New England's Zac Boggs has been crucial to the team's success out wide this season.
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Wide play from Boggs, Tierney key as Revs seek form

FOXBOROUGH, Mass. — New England coach Steve Nicol took his wingers to the side before Saturday night's 1-0 victory over Vancouver and underscored a point he has made for several weeks.

If the Revs want to create more chances in the attacking third, they need to get the ball wide and serve crosses into the box early.

“That was definitely the plan,” Revolution midfielder Chris Tierney told after the win. “You've seen what Rajko [Lekic] can do with some decent service. The more we can get balls in the box, things happen. [Revolution coach Steve Nicol] told me that any time I had space to try to whip it in. Especially on a slick surface like there was [against Vancouver], the ball bobbles around, things happen and goals go in.”

With Tierney on the left and Zak Boggs on the right in Nicol's 4-5-1 setup, the Revs had the knowledge and the tools in place to put the plan into action.

“We've played them already,” Boggs said of the Whitecaps. “We knew what they had in the back and we knew that we'd definitely be able to get balls in early. That's what we've been trying to do in practice and in the last couple of matches.”

The function of relying on wide players to provide service is twofold if it unfolds correctly: it increases supply into the penalty area and stretches the field horizontally to create more room in the center of the park.

New England's strength in central midfield — Nicol's midfield triangle included Benny Feilhaber, Shalrie Joseph and Stephen McCarthy against the Whitecaps — often forces teams to determine whether to cut down on the space out wide or congest the proceedings in the middle.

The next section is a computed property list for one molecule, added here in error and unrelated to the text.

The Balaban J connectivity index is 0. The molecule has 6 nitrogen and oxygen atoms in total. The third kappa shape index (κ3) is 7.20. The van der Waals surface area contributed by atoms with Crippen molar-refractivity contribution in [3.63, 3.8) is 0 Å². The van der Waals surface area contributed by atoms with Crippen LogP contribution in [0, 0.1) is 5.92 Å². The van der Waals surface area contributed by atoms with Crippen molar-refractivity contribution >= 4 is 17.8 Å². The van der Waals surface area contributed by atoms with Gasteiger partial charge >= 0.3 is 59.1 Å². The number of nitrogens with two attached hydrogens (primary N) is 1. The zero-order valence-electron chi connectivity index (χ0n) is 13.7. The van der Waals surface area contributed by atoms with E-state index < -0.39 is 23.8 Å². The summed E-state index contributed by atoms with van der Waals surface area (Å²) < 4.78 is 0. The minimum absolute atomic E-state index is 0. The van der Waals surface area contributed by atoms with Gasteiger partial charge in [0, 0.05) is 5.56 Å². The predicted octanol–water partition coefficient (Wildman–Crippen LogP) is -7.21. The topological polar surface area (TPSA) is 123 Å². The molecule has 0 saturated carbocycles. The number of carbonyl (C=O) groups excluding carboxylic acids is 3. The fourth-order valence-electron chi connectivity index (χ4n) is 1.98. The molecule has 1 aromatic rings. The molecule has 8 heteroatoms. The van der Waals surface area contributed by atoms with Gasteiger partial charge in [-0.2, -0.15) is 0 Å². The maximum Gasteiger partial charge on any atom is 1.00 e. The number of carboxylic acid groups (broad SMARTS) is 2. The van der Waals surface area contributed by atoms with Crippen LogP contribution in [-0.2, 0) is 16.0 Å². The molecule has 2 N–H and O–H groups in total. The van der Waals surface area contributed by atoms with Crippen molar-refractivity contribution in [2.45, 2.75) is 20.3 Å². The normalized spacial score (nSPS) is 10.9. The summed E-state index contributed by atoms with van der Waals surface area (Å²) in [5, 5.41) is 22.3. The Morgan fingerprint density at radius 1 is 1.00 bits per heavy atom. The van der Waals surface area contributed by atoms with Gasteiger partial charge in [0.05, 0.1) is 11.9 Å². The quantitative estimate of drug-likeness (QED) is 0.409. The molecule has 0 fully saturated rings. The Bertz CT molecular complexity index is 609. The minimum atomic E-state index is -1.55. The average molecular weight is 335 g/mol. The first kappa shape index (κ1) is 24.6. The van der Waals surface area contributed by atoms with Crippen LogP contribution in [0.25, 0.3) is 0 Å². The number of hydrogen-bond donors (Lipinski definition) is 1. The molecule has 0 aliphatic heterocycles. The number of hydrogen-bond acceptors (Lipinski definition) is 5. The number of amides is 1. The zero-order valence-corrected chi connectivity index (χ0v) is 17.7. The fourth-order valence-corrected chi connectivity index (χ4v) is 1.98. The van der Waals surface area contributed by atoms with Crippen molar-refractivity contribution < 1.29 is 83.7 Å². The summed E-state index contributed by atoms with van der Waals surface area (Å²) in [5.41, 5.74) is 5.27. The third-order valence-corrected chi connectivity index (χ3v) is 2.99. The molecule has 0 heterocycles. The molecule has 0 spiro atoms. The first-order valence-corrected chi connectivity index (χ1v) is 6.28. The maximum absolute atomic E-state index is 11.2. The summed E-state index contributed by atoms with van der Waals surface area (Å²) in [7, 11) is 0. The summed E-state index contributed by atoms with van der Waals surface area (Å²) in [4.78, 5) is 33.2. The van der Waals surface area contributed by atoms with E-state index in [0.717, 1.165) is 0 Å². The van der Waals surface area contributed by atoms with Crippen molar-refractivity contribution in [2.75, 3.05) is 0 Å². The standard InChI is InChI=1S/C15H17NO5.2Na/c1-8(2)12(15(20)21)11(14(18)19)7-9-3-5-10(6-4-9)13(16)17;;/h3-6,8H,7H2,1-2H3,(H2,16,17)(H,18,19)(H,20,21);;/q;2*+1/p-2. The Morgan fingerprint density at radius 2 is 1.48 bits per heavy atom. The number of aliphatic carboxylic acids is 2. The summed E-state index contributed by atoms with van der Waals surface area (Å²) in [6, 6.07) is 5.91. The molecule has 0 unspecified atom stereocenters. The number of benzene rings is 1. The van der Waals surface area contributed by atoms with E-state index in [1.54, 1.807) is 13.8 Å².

“When you have guys like Benny and Shalrie in the middle, the other team has to be aware of those guys,” Tierney said. “They're going to pinch in and cram the middle up. It gives us a little more space out wide. It's just a matter of how well you use that space.”

Boggs and Tierney did their best to employ their opportunities to the Revs' advantage, particularly in the first half. Feilhaber nearly scored from one of Tierney's compelling crosses before Vancouver defender Mouloud Akloul deflected the effort clear, while Boggs' ball right before halftime posed a significant threat until Akloul managed to head away the danger.

“[Tierney] was hitting some great balls in and I had a good ball in during the first half,” Boggs said. “It just makes things a little bit more unpredictable.”

The wing work also created some space for Feilhaber to exploit — he had a potential goal ruled out on a suspect offside call shortly after Joseph put the Revs ahead from the penalty spot in the second half — with his darting runs forward. If the Revs can continue to pose a threat in the wide areas, Feilhaber and Joseph will have more opportunities to find those seams, according to Tierney.

“Once crosses start coming in, their backs have to step out wide and it opens up space in the middle,” Tierney said. “We're happy to do that because we've got one of the best central midfield pairings in the league. If they want to step out on us, fine, we'll let Shalrie and Benny play. If not, we'll keep swinging them [into the penalty area].”

The extra crosses haven't paid off in additional tallies as of yet, but Boggs said he believes the tactic will reap dividends if the Revs continue to use the wide areas to their advantage.

“I think if we keep doing this, the goals will start coming,” Boggs said.